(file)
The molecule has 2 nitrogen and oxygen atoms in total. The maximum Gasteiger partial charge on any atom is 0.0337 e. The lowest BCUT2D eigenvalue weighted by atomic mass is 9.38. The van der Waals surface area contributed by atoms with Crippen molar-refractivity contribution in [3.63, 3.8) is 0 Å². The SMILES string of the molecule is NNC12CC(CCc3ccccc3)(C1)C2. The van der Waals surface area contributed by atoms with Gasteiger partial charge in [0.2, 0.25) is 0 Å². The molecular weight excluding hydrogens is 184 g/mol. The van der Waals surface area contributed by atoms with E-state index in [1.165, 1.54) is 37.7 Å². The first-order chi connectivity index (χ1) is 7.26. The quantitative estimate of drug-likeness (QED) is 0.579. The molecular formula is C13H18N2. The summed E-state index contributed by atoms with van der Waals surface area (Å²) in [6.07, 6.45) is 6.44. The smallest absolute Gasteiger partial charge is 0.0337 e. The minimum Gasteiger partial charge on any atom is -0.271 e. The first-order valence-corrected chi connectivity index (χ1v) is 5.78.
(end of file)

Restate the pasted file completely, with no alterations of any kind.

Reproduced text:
The molecule has 2 nitrogen and oxygen atoms in total. The maximum Gasteiger partial charge on any atom is 0.0337 e. The lowest BCUT2D eigenvalue weighted by atomic mass is 9.38. The van der Waals surface area contributed by atoms with Crippen molar-refractivity contribution in [3.63, 3.8) is 0 Å². The SMILES string of the molecule is NNC12CC(CCc3ccccc3)(C1)C2. The van der Waals surface area contributed by atoms with Gasteiger partial charge in [0.2, 0.25) is 0 Å². The molecular weight excluding hydrogens is 184 g/mol. The van der Waals surface area contributed by atoms with E-state index in [1.165, 1.54) is 37.7 Å². The first-order chi connectivity index (χ1) is 7.26. The quantitative estimate of drug-likeness (QED) is 0.579. The molecular formula is C13H18N2. The summed E-state index contributed by atoms with van der Waals surface area (Å²) in [6.07, 6.45) is 6.44. The smallest absolute Gasteiger partial charge is 0.0337 e. The minimum Gasteiger partial charge on any atom is -0.271 e. The first-order valence-corrected chi connectivity index (χ1v) is 5.78.